How To Identify Quail Gender Since Egg
We have some step how to identify quail gender since they are still in their eggs. Although this method has had some questionable success, some have succeeded in implementing it.
This method will be needed for quail breeders who want to produce DOQ (day of quail). If it is to produce eggs, then we don’t need to bother doing this.
The first is to produce DOQ, the resulting eggs must be hatched.
Maintenance management is slightly different from quail eggs for consumption. To produce hatching quail eggs, the eggs must be fertile.
This fertile condition must include male quails in one cage with female quails.
Starting from here, I think we can produce fertile quail eggs.
If our goal is to produce DOQ, then the highest demand is laying quail seeds.
To produce laying quail seeds, the DOQ that is most desirable is DOQ which is female.
There are ways or tricks that can be used to determine the sex of the quail from the shape and weight of the eggs.
This method will indeed be a bit inconvenient because you have to select quail eggs one by one and a little additional tools.
Additional tools needed are calipers.
Selecting the sex of the quail can be done after the eggs hatch. Usually, this is done after the quail has entered the grower phase.
However, the ratio between male and female quail is around 50:50.
In addition to determining male and female quail, this method can also determine fertile and non-fertile eggs.
So, the eggs that enter the incubator can be very high hatch rate.
While eggs that do not qualified can be directly used as consumption eggs.
The real quail egg shape
The shape of quail eggs can be categorized into three forms.
First are taper eggs, medium eggs, and round eggs.
The explanation is like this.
Please take a look at the egg picture below. If you pay close attention, the shape of the quail eggs has a slight difference.
If the results between 70.59% – 73.53%, then quail eggs can be said to be sharp eggs.
The medium and round egg categories can be seen in the picture above.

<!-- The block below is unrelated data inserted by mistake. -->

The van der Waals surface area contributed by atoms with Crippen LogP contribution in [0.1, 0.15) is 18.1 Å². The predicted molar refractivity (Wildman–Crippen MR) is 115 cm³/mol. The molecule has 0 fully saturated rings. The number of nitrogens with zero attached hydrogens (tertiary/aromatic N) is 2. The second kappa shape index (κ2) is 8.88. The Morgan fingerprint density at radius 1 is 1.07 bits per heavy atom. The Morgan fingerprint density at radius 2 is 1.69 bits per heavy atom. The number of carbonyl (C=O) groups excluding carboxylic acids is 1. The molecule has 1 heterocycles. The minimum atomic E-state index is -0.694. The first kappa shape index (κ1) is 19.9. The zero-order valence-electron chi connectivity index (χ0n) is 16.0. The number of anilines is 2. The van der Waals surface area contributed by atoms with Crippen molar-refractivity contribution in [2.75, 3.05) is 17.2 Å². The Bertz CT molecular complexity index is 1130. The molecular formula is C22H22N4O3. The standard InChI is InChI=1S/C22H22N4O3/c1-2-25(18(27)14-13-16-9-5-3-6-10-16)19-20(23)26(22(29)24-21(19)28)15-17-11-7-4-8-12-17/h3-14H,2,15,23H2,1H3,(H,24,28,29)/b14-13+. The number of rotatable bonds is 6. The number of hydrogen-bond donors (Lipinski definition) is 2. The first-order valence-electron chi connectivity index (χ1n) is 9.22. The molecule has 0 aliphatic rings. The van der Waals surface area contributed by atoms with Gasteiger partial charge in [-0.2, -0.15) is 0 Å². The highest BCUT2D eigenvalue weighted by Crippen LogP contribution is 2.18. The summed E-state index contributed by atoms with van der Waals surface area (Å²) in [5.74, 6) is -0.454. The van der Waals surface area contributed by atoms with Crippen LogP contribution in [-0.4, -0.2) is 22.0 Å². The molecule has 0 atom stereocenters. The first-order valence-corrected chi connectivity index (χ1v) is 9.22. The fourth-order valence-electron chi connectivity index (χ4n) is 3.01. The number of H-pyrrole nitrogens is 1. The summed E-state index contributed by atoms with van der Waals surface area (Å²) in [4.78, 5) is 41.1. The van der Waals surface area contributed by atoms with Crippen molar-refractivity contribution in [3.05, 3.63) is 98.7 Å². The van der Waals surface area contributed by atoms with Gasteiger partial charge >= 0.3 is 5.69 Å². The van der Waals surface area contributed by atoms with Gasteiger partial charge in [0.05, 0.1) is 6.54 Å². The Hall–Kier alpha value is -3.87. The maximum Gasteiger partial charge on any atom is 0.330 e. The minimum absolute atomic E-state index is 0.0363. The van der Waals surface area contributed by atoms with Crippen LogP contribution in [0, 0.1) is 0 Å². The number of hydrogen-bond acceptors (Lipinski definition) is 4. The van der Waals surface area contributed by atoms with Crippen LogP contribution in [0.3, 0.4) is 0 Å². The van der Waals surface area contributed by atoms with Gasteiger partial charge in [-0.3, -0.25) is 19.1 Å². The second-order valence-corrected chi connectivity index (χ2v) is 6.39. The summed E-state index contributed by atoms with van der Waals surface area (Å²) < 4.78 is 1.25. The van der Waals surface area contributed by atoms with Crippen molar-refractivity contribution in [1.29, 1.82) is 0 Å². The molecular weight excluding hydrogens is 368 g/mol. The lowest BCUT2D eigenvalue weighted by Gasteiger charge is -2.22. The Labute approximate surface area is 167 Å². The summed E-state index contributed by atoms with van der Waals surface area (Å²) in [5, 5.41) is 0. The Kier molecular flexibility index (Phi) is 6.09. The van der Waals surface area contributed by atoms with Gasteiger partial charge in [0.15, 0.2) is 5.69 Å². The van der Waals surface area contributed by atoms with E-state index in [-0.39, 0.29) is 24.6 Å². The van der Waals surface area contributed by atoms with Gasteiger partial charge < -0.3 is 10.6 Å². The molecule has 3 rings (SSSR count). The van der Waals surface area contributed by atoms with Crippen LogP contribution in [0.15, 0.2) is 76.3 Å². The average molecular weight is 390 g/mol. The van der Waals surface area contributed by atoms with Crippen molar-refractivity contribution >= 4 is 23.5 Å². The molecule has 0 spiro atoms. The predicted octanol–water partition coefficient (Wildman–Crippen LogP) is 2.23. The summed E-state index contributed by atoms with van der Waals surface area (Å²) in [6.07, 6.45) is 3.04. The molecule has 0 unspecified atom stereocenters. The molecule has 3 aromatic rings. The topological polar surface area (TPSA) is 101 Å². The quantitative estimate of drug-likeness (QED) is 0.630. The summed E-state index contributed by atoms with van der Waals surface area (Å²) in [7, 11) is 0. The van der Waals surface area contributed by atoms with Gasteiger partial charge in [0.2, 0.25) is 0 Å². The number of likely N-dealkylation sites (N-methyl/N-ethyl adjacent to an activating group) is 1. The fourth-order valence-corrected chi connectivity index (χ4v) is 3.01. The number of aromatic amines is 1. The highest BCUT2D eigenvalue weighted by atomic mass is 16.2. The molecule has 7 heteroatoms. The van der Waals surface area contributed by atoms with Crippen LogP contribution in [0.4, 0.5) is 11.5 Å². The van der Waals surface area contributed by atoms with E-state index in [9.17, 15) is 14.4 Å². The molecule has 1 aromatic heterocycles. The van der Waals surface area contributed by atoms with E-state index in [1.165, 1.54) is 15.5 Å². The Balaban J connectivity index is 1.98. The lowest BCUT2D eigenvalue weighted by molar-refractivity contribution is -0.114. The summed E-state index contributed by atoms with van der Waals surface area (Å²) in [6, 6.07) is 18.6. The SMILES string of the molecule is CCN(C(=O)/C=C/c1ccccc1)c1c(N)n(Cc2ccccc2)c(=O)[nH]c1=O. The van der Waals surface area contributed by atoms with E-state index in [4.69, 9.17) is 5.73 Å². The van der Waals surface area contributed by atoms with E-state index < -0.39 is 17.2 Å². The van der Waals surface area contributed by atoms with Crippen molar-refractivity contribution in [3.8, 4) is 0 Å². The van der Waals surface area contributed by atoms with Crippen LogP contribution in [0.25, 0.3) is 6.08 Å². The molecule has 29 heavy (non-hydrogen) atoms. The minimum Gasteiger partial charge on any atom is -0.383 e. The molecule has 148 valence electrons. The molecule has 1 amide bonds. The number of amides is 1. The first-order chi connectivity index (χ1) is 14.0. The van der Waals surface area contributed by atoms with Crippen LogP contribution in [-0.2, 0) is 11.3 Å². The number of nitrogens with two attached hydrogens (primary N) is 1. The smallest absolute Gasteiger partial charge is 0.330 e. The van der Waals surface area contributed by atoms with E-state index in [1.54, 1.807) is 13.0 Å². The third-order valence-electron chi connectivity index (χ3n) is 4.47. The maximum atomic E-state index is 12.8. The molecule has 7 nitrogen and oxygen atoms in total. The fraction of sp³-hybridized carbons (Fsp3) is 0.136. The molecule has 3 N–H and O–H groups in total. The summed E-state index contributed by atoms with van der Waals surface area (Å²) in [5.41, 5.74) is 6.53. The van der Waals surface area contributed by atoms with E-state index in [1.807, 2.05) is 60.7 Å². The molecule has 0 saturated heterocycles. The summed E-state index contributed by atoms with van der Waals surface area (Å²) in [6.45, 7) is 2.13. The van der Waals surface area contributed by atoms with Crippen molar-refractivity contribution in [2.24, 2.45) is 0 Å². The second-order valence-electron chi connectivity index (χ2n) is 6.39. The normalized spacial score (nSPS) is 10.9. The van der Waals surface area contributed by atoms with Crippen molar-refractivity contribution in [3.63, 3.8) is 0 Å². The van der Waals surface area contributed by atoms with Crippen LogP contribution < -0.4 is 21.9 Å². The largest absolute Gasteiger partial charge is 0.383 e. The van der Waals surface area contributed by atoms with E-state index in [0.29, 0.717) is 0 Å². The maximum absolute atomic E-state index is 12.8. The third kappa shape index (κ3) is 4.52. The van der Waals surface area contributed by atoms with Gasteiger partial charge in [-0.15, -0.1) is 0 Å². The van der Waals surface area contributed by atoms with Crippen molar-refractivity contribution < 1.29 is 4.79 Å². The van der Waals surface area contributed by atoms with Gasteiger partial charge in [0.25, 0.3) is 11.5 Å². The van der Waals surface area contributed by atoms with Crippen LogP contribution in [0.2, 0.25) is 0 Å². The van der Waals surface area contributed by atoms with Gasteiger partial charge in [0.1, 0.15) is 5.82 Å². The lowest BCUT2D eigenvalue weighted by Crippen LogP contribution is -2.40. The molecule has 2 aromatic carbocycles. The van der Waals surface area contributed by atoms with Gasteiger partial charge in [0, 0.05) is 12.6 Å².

If the result is 100%, it means that you are not measuring quail eggs, but marbles.
Almost the same as the shape of the egg, egg weight is also called light, medium, and heavy.
How to identify quail gender with shape and weight of an egg
There may be an assumption that the shape of quail eggs influences the fertility rate.
Eggs that are tapered have higher hatchability while eggs that are rounder are not.
But this is still a bit confusing. From several studies that have been conducted, the results show a difference in results.
Later we will see at the end of this article.
Likewise with egg weight. Heavier quail eggs are considered to have high hatchability.
Also, heavier eggs were thought to produce more male DOQ whereas lighter eggs tended to produce female DOQ.
Instead of focusing on egg shape and weight, focus on nursery management from the start.
Egg shape and weight in my opinion are only indirect factors. The results were incurable.
No way can be done so that the quail can produce sharp or round eggs.
Is there any?
It is better if you focus on selecting quality seeds and good maintenance management.
You can read about it in the article below.
Quail livestock management.
In my opinion, good management from the start is more effective than having to select quail eggs one by one.
Because of the time it takes to calculate the length, width, and weight of quail eggs, then calculating the egg index takes at least 20 seconds.
If you have to select 800 eggs, the time needed is 16,000 seconds, or about 4 hours more.
Imagine spending 4 hours every day just selecting eggs to hatch.
Very troublesome right?
If you are still interested in reading the research, please continue reading this article.
The research is quite interesting, and hopefully, it will provide some benefits.
Research on the shape of quail eggs
We discuss the first research on quail egg shape.  This study was to determine whether there was a relationship between egg shape taper on egg fertility, hatchability, hatching time, and hatching weight.
For the results, I will only discuss egg fertility and hatchability.
This is because of the length of time and weight of hatching have nothing to do with the shape of the egg.
The fertility and hatchability of eggs can be seen in the table below.